Ever since I was a kid, Christmas classics like Little Drummer Boy, Merry Christmas Charlie Brown and Frosty the Snowman always brought on the tears and a heart to give. Like the Little Drummer Boy, I always felt like I didn't quite have anything costly or impressive to give. Then there was this song called Eighteen Cents that I listened to over and over again. Back then, it made perfect sense to buy all that she did for just 18 cents...now, it's totally impossible! I remembered one year in elementary school when my class had a gift exchange. My "giver" gave me a lens from an old pair of eyeglasses with a magazine cut out of a cat, glued to the back, and a pin glued to be proudly worn. Even though I'm ashamed to admit it even now, I hated it! I was totally embarrassed to wear an old eye glass lens. It wasn't "cool". But, had I stopped and thought about the giver? Maybe that was all he/she had to give. I wish my parents had reminded me of how it's not the amount or cost of the gift but the heart in which the gift is given.
I think to myself how if we raise our families with the awareness of giving/receiving with the perspective of the giver in mind, then each and ever gift would be gratefully accepted. Here are some suggestions on making Christmas rich and full!
1) How many gifts have you gotten a duplicate of? Pass along the extra gift to someone else that would love to have it. It may be "gently used" (books, wallets, gloves, appliances, games (Wii and Playstation) can be well appreciated.)
2) Trade a toy to get a toy. If you know of a family that has kids your kids age, work on having a toy swap each year. One kid's "junk" or bored toy may be a treasure to another. Explain that they can be a santa helper and pick a toy to give to another child. This will help save time and energy for "santa". (This also helps determine what toys are really needed and what toys aren't.)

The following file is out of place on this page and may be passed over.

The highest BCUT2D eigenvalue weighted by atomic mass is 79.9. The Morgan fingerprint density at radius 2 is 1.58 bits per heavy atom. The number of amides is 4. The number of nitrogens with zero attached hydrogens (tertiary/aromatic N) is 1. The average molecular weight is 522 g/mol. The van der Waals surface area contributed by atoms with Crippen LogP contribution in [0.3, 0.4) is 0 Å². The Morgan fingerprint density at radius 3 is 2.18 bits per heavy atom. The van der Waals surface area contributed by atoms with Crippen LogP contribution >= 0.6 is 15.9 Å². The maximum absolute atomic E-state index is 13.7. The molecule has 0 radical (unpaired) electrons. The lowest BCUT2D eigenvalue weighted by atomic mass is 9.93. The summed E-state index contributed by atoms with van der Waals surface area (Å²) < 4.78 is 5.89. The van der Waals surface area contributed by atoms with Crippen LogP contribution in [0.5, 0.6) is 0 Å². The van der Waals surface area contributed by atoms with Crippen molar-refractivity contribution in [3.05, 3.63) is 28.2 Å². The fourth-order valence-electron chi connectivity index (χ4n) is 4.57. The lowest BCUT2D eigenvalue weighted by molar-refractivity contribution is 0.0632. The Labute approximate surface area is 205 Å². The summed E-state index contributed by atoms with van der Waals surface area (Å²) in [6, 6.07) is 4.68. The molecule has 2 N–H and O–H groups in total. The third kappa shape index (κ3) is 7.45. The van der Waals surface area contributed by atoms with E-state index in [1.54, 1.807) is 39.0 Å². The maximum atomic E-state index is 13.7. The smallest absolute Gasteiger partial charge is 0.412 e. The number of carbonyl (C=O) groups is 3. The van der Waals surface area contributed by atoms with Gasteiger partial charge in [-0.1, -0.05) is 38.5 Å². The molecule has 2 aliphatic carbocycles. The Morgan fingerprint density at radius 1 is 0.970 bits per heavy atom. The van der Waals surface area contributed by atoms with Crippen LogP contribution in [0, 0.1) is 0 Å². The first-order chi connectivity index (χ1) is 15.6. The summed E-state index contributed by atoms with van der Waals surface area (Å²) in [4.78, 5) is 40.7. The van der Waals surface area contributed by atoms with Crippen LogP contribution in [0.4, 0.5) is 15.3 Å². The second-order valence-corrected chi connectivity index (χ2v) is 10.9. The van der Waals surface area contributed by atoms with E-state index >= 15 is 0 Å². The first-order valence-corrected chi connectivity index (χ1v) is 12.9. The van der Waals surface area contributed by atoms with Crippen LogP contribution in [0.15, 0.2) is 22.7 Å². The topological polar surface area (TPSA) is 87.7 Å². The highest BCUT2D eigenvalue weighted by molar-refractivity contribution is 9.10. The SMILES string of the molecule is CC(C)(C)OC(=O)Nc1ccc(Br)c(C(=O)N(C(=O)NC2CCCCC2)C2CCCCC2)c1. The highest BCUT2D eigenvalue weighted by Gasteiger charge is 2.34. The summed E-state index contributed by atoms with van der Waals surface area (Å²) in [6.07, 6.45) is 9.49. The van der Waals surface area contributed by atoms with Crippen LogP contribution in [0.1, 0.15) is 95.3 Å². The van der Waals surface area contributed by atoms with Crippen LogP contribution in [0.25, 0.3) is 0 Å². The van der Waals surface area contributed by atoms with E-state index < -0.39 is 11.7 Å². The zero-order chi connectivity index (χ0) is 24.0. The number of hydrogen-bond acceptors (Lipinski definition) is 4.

3) Make ornaments together and pass them out as a part of the gifts for family and friends. (Working together turns into a fun project.)
4) If your house is well known for being a popular place where people drive by and view your Christmas lights, put a bin out by the curb with a sign that says, "Please donate any canned foods or other items - all proceeds will go to a shelter." As a family, take the items to give to the shelter.
5) Throughout the year collect towels, blankets and other items to take to the animal shelter to help keep the animals in the shelter warm. If you're going to give your child a pet as a gift, go to the shelter first and look. You'd be surprised at all of the many animals that need homes.
6) Start a tradition of going to a retirement home and have your kids participate in a sing a long or make Christmas cards to tape by the residents bedside or door.
7) When I was a kid, all of our families got together to celebrate and spend time with our grandmother. We'd have a very "loose" talent show. We mainly shared songs, poems or anything that we wanted to share. We didn't have video cameras but we were able to "tape record" the events to listen to later on down the years. Enjoy time spent together instead of money spent.
8) One year, my mom read stories into a tape recorder for my daughters to fall asleep by. It was titled, "Stories by Nona". It was one of the best gifts ever. They fell asleep without a fuss, listening to their Nona tell them stories.
9) Every year, before Christmas, as a family, we voted on who our "person of the year" was. This person was someone that we all thought either brought smiles to our faces or made an impact somehow in our lives. We gave a gift to that person with a card expressing how they made a difference. One year, it was my daughter's gymnastic's coach who was not only spent so much time in encouraging her but as a family, she recognized how the sacrifice affected us. She was quite touched and surprised to know that she was our "person of the year".
10) Purchase gloves and scarves from the Dollar Tree to randomly pass out to the homeless. When you see someone that appears to be homeless, look him/her in the eyes and ask if they are okay and listen, really listen to their answer. Then, give them gloves and scarf to help warm their hands.
What are some of the unique ways that you impress giving on your family?